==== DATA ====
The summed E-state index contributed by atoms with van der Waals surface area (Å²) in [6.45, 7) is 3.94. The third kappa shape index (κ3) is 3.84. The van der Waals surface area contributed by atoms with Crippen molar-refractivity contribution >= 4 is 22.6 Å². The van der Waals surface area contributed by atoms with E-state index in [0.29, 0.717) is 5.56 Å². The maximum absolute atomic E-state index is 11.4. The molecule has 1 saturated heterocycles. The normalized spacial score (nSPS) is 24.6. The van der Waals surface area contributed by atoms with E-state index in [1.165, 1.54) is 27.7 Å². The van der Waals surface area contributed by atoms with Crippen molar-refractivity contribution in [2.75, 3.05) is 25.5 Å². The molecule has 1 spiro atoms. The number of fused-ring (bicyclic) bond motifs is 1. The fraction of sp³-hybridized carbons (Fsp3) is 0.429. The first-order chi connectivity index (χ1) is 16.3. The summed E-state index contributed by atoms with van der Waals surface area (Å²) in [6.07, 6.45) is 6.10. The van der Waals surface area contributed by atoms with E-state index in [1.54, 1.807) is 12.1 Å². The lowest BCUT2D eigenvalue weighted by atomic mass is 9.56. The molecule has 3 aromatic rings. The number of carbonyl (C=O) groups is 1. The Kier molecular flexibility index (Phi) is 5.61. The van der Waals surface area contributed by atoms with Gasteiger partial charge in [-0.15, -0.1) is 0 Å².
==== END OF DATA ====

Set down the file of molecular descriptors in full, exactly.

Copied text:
The summed E-state index contributed by atoms with van der Waals surface area (Å²) in [6.45, 7) is 3.94. The third kappa shape index (κ3) is 3.84. The van der Waals surface area contributed by atoms with Crippen molar-refractivity contribution >= 4 is 22.6 Å². The van der Waals surface area contributed by atoms with E-state index in [0.29, 0.717) is 5.56 Å². The maximum absolute atomic E-state index is 11.4. The molecule has 1 saturated heterocycles. The normalized spacial score (nSPS) is 24.6. The van der Waals surface area contributed by atoms with E-state index in [1.165, 1.54) is 27.7 Å². The van der Waals surface area contributed by atoms with Crippen molar-refractivity contribution in [2.75, 3.05) is 25.5 Å². The molecule has 1 spiro atoms. The number of fused-ring (bicyclic) bond motifs is 1. The fraction of sp³-hybridized carbons (Fsp3) is 0.429. The first-order chi connectivity index (χ1) is 16.3. The summed E-state index contributed by atoms with van der Waals surface area (Å²) in [6.07, 6.45) is 6.10. The van der Waals surface area contributed by atoms with E-state index in [1.54, 1.807) is 12.1 Å². The lowest BCUT2D eigenvalue weighted by atomic mass is 9.56. The molecule has 3 aromatic rings. The number of carbonyl (C=O) groups is 1. The Kier molecular flexibility index (Phi) is 5.61. The van der Waals surface area contributed by atoms with Gasteiger partial charge in [-0.15, -0.1) is 0 Å².